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Emily Gilroy
Professor John Kulikowski
ENG-2040-126752 Intro to Drama
7 October 2015
Must I Remember?
An Essay on the Tone of Mourning and Acts of Revenge in Hamlet
Hamlet, believed to have been written by William Shakespeare, is
among the most well-known tragedies in the realm of drama. It encompasses
many of the ideal concepts of a tragedy, including the absent character.
According to Paul Rosefeldt the absent character is the [] character who
does not appear in the play, but who is the focus of attention for the other
characters and is central to the plays plot (Rosefelt, pg. 1). Rosefeldt
believes that the absent character also has a strong link to the concept of
mourning and the concept of the violence that accompanies the idea of the
conflictual nature of war (Rosefelt, pg. 1). In Shakespeares Hamlet the
absent character, the late King Hamlet, is a prime example supporting
Rosefeldts thoughts on the absent character linking to mourning and war;
the King is the main source of the tone of mourning present throughout Acts I
and II, but also the reason behind Prince Hamlets acts of revenge in Acts III,
IV, and V.
In Act I of Hamlet, the audience is first introduced to the current
situation of the royal family of Denmark. Naturally, the loss of King Hamlet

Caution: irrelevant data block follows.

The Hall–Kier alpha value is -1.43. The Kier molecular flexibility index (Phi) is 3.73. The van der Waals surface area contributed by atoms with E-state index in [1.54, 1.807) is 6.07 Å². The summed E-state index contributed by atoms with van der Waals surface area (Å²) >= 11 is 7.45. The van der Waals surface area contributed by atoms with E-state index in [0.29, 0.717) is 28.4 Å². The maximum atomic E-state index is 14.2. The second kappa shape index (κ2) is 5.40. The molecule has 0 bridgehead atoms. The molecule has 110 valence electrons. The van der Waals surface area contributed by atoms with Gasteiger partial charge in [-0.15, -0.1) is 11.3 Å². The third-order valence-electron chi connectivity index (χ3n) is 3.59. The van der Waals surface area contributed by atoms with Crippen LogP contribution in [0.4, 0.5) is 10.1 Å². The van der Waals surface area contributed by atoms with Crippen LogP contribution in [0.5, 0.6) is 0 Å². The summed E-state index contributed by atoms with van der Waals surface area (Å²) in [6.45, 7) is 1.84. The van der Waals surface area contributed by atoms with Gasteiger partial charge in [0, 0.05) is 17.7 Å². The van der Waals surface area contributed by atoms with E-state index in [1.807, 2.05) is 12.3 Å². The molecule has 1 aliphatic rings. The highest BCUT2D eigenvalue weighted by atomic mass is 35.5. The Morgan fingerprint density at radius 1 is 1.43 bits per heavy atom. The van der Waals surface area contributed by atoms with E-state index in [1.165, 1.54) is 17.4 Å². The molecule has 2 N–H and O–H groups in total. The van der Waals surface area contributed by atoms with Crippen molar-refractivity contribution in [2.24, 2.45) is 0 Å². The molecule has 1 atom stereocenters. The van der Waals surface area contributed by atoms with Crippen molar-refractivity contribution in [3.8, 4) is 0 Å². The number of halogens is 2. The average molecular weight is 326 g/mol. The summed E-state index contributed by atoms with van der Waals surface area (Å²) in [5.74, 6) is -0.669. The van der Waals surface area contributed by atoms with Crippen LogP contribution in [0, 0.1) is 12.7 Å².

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took almost everyone in the kingdom by surprise. His untimely demise
caused a great deal of sadness for many, but especially for the young Prince
Hamlet. It is stated that the King has been [but] two months dead, nay, not
so much, not two (Hamlet, I.ii, line 138), meaning it has not even been two
months since the previous king has died. Hamlet is still in deep mourning for
his father, while everyone else, still saddened by the loss, has already
started to try and move on. The deep sorrow that Hamlet feels can be seen
when he answers his mothers question as to why he is taking his fathers
death so hard.
HAMLET: [] Together with all forms, moods, shapes of grief,
That can denote me truly. These indeed seem,
For they are actions that a man might play.
But I have that within which passeth show,
These but the trappings and the suits of woe.
(Hamlet, I.ii, lines 81-86)
This quote, essentially, tells both the Queen and the audience that the
outward displays of Hamlets grief, like his black mourning clothes and sad
looks, are nothing compared to what he is feeling inside his heart. Those are
only small portions of the deep sadness he is feeling over his fathers death.
In Act II Scene ii, when Hamlet is speaking to Rosencrantz and Guildenstern,
he refers to Denmark as his prison and tells them that he is aware of why
they were sent. [] I have of latebut wherefore I know notlost all my
mirth, forgone all custom of exercises (Hamlet, II.ii, lines 288-289). Whether

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he realizes it or not, his deep sadness and mourning have

drowned all joy

and pleasure in his life. The absent character, King Hamlet, left a very deep
mark when he left this world. That mark was the catalyst to the tone of
mourning that was present in Acts I and II. However, it was not just sadness
and grief the King left behind, but also the need for revenge to be taken on
the one who took his life.
The thought of revenge was put into Hamlets head by none other than
his dead father. The late king was the one who told Hamlet to kill his uncle
and make him suffer the same fate as he did. It is in Act III that Hamlet truly
begins to set out on the path that was laid out before him. He begins to plot